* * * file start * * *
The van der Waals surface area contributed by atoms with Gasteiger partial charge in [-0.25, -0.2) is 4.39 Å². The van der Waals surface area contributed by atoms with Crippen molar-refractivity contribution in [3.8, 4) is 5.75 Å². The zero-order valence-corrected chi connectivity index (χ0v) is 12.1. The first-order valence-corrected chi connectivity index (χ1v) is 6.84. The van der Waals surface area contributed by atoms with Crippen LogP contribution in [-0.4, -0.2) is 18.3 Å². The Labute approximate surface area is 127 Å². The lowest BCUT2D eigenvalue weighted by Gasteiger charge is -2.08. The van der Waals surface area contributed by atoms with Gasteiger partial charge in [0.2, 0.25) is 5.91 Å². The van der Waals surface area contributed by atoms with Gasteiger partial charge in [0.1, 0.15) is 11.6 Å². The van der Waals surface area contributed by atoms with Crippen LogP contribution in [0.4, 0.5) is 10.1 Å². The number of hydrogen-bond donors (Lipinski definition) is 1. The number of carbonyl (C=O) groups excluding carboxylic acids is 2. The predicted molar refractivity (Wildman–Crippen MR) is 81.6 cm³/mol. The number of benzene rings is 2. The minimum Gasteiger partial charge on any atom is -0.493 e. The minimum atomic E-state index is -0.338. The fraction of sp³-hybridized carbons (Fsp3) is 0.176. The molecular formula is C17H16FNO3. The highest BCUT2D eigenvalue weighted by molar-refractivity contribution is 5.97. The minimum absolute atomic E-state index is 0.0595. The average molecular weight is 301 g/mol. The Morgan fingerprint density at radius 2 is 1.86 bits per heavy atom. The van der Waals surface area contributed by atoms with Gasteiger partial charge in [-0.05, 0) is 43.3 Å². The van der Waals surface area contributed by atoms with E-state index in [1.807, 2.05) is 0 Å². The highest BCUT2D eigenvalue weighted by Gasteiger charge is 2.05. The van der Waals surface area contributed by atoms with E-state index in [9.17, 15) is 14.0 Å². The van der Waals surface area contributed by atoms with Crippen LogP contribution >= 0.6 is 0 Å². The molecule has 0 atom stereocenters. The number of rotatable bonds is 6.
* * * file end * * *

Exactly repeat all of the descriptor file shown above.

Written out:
The van der Waals surface area contributed by atoms with Gasteiger partial charge in [-0.25, -0.2) is 4.39 Å². The van der Waals surface area contributed by atoms with Crippen molar-refractivity contribution in [3.8, 4) is 5.75 Å². The zero-order valence-corrected chi connectivity index (χ0v) is 12.1. The first-order valence-corrected chi connectivity index (χ1v) is 6.84. The van der Waals surface area contributed by atoms with Crippen LogP contribution in [-0.4, -0.2) is 18.3 Å². The Labute approximate surface area is 127 Å². The lowest BCUT2D eigenvalue weighted by Gasteiger charge is -2.08. The van der Waals surface area contributed by atoms with Gasteiger partial charge in [0.2, 0.25) is 5.91 Å². The van der Waals surface area contributed by atoms with Gasteiger partial charge in [0.1, 0.15) is 11.6 Å². The van der Waals surface area contributed by atoms with Crippen LogP contribution in [0.4, 0.5) is 10.1 Å². The number of hydrogen-bond donors (Lipinski definition) is 1. The number of carbonyl (C=O) groups excluding carboxylic acids is 2. The predicted molar refractivity (Wildman–Crippen MR) is 81.6 cm³/mol. The number of benzene rings is 2. The minimum Gasteiger partial charge on any atom is -0.493 e. The minimum atomic E-state index is -0.338. The fraction of sp³-hybridized carbons (Fsp3) is 0.176. The molecular formula is C17H16FNO3. The highest BCUT2D eigenvalue weighted by molar-refractivity contribution is 5.97. The minimum absolute atomic E-state index is 0.0595. The average molecular weight is 301 g/mol. The Morgan fingerprint density at radius 2 is 1.86 bits per heavy atom. The van der Waals surface area contributed by atoms with Gasteiger partial charge in [-0.05, 0) is 43.3 Å². The van der Waals surface area contributed by atoms with E-state index in [1.807, 2.05) is 0 Å². The highest BCUT2D eigenvalue weighted by Gasteiger charge is 2.05. The van der Waals surface area contributed by atoms with E-state index in [9.17, 15) is 14.0 Å². The van der Waals surface area contributed by atoms with Crippen LogP contribution >= 0.6 is 0 Å². The molecule has 0 atom stereocenters. The number of rotatable bonds is 6.